Instant messenging for businesses has been dismissed because of the threat to security. However, Simon Moores is keen to explore the business benefits of IM.
Instant Messaging (IM) is something that most of us associate with Hotmail or AOL. For business, it’s mostly something that they would prefer not to encourage, for security purposes if nothing else.
Lotus Development, now part of IBM, has been trying to get corporate IM off the ground for years in the shape of Lotus SameTime, and I can remember it being offered to the then e-Envoy at a meeting at the Cabinet Office three years ago.
It didn’t really take off, although government bought into Lotus Notes big time, and when I was asked to comment on e-mail and its importance to the Hutton enquiry last month, I did have one thought, which I kept to myself.
Imagine for a moment if all the thousands of e-mails produced as evidence at the enquiry missed out something rather more innocuous?
After all, if I didn’t wish to have something kept "on the record" then I would quite possibly, IM rather than e-mail.
This is, of course, why large businesses are not all that keen on facilitating IM through their firewalls, as it offers a great exit route for all kinds of information without the inconvenience of an audit trail.
This year, IM is making a bit of a comeback as Microsoft leaps into the rather interesting concept of corporate IM, refashioning what Lotus started and adding a little extra spin to suit the times.
Computer Weekly reported that Microsoft sees the release of its Office Live Communications Server as a "key moment" in establishing IM as a business tool.
Using Live Communications Server, companies will be able to run their own enterprise IM network and address security concerns related to public services. It can log and manage employees' IM usage.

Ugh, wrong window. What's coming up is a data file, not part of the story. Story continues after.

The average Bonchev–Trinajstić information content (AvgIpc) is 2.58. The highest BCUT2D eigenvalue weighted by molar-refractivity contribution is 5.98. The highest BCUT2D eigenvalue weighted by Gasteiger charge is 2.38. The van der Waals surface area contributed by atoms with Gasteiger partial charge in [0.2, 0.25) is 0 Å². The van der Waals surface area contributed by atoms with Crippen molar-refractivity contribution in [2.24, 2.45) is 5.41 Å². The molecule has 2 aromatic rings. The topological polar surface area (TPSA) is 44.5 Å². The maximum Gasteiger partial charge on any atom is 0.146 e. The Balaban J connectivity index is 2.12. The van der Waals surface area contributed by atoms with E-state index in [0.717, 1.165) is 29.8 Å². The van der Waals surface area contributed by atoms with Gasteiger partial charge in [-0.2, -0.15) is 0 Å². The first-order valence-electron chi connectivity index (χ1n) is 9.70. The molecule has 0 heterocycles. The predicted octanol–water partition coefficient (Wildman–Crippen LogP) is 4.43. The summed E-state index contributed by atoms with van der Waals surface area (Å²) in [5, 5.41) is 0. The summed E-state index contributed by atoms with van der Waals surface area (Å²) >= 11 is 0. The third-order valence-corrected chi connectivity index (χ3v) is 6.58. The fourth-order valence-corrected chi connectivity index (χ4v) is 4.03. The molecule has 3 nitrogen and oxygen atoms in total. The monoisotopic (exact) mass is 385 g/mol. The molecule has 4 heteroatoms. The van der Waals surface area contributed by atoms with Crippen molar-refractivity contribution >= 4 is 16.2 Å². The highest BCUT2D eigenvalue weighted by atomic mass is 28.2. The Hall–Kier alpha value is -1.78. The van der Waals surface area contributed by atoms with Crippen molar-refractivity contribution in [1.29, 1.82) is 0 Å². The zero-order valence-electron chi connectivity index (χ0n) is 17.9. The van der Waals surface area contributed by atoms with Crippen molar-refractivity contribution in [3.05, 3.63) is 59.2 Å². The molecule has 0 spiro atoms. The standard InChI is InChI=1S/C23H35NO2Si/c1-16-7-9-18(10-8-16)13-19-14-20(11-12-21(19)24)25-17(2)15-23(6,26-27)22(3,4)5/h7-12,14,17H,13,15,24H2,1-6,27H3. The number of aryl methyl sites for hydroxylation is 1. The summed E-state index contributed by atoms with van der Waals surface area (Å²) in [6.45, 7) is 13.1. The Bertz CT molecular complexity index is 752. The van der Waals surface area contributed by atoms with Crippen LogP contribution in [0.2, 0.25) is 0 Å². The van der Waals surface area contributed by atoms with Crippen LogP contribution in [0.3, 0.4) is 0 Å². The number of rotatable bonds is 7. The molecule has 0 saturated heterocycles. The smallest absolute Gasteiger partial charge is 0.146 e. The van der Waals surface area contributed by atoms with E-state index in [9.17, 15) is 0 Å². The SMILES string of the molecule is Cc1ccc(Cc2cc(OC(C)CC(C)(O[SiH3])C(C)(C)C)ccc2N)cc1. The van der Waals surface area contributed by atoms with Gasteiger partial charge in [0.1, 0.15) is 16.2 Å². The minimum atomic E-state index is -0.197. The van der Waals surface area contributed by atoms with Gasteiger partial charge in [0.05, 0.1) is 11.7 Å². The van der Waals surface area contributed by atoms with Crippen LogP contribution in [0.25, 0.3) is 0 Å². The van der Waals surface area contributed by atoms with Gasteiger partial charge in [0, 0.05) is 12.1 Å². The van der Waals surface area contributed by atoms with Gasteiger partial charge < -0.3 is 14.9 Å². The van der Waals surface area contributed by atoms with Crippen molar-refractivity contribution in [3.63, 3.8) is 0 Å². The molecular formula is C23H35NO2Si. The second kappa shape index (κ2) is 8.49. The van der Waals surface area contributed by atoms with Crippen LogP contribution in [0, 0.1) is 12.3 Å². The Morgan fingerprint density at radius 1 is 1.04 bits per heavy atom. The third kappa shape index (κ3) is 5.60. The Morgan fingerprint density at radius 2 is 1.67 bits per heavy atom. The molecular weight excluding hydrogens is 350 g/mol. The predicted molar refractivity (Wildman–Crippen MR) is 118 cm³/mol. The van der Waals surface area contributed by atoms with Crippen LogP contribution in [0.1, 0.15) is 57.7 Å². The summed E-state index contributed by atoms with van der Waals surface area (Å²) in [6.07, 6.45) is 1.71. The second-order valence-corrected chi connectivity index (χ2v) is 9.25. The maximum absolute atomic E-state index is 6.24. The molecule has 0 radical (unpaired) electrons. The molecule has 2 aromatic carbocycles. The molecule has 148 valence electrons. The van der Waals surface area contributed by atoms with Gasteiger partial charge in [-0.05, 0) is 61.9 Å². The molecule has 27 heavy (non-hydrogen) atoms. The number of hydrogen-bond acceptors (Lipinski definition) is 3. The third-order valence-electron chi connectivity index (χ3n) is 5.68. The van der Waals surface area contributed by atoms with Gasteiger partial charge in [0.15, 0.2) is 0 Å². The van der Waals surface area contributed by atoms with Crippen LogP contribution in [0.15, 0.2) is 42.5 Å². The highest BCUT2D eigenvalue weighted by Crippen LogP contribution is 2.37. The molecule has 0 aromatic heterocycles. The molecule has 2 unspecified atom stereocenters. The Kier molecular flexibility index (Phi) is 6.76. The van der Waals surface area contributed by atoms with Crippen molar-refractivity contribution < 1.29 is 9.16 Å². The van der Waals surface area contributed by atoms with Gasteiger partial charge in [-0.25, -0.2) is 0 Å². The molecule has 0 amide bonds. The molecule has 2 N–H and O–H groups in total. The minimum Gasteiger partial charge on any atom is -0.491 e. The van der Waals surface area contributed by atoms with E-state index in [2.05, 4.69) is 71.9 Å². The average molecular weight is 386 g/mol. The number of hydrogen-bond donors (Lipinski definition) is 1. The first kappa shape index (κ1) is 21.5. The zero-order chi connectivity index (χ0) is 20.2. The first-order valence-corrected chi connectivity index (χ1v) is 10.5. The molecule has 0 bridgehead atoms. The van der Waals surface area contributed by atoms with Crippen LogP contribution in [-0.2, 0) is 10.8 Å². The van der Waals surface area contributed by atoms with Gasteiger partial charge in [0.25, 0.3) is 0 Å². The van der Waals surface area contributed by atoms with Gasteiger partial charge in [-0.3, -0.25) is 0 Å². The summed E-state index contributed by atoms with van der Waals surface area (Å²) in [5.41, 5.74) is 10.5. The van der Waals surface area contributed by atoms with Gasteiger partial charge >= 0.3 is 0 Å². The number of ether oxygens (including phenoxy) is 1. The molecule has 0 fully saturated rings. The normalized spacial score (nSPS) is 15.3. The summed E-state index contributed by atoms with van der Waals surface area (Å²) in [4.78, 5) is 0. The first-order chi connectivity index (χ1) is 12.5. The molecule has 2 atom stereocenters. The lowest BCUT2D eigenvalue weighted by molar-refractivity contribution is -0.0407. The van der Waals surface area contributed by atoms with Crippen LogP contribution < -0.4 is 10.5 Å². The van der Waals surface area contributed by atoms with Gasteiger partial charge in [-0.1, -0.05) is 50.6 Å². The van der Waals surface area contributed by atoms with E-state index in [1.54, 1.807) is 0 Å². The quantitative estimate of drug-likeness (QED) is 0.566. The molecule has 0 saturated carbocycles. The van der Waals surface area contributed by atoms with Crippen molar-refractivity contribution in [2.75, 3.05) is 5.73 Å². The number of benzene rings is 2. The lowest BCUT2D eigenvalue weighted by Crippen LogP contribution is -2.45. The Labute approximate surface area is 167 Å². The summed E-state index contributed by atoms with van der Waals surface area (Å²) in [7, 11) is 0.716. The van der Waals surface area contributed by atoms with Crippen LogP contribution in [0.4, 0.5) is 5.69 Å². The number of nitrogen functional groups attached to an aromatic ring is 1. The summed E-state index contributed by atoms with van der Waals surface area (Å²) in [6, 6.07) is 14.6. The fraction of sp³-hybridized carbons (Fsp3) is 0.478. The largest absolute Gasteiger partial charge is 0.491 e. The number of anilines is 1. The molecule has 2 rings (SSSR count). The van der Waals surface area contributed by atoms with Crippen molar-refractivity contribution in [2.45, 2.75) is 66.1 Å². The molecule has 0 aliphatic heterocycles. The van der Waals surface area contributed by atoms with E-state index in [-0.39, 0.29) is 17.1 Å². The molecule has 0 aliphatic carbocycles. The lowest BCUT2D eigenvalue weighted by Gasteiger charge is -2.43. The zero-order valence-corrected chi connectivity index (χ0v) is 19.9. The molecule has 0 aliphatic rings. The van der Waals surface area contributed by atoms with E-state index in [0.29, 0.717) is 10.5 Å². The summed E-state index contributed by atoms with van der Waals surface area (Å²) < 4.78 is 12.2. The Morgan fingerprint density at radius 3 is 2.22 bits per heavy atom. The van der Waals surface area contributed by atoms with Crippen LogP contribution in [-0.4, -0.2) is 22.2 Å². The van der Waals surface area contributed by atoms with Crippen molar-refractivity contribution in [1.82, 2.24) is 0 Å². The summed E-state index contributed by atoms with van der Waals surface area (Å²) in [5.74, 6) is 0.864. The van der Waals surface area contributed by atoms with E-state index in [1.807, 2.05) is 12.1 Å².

The product is capable of determining whether a user is online and available for communication in Office applications and can extend this "presence" information to other applications such as custom portals.
If you still aren’t convinced, then the reason I’m writing about IM today really comes about as a consequence of the research work I have been doing on what business want from directory services in the new age of 118.
Well, they want telephone numbers, mobile and landline and, perhaps, e-mail addresses too, if they could all be lumped together. But there are other ideas, such as shared directories between companies, and the opportunity to contact a business associate in real time, on any device and through the office server and not through Hotmail.
This is extending the concept of "presence" into the business space with a model which business can feel more comfortable with.
Lotus Development always had a habit of trailblazing a little early - look at Lotus Notes - and it’s normally Microsoft which leaps in to a technology when the time is ripe, although I would concede they have “struggled” to find a good home for their IM ideas until now.
I think there’s a new and interesting space for IM services in the corporate space. Rather like pushing a large stone over a hill, the time has come for IM to pick up momentum as a useful corporate solution that benefits from convergence in a number of different areas, the potential for shared directories being one example.
That leaves me with one final question. I wonder, did Alistair Campbell have a Hotmail address?
What do you think?
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Setting the world to rights with the collected thoughts and opinions of leading industry analyst Dr Simon Moores of Zentelligence.
Acting globally, Zentelligence (Research) advises governments, suppliers, business and the media on the evolution, application and delivery of leading-edge technologies and specialises in the areas of eGovernment and information security.
For further information on Zentelligence and its research, presentation and analyst services visit www.zentelligence.com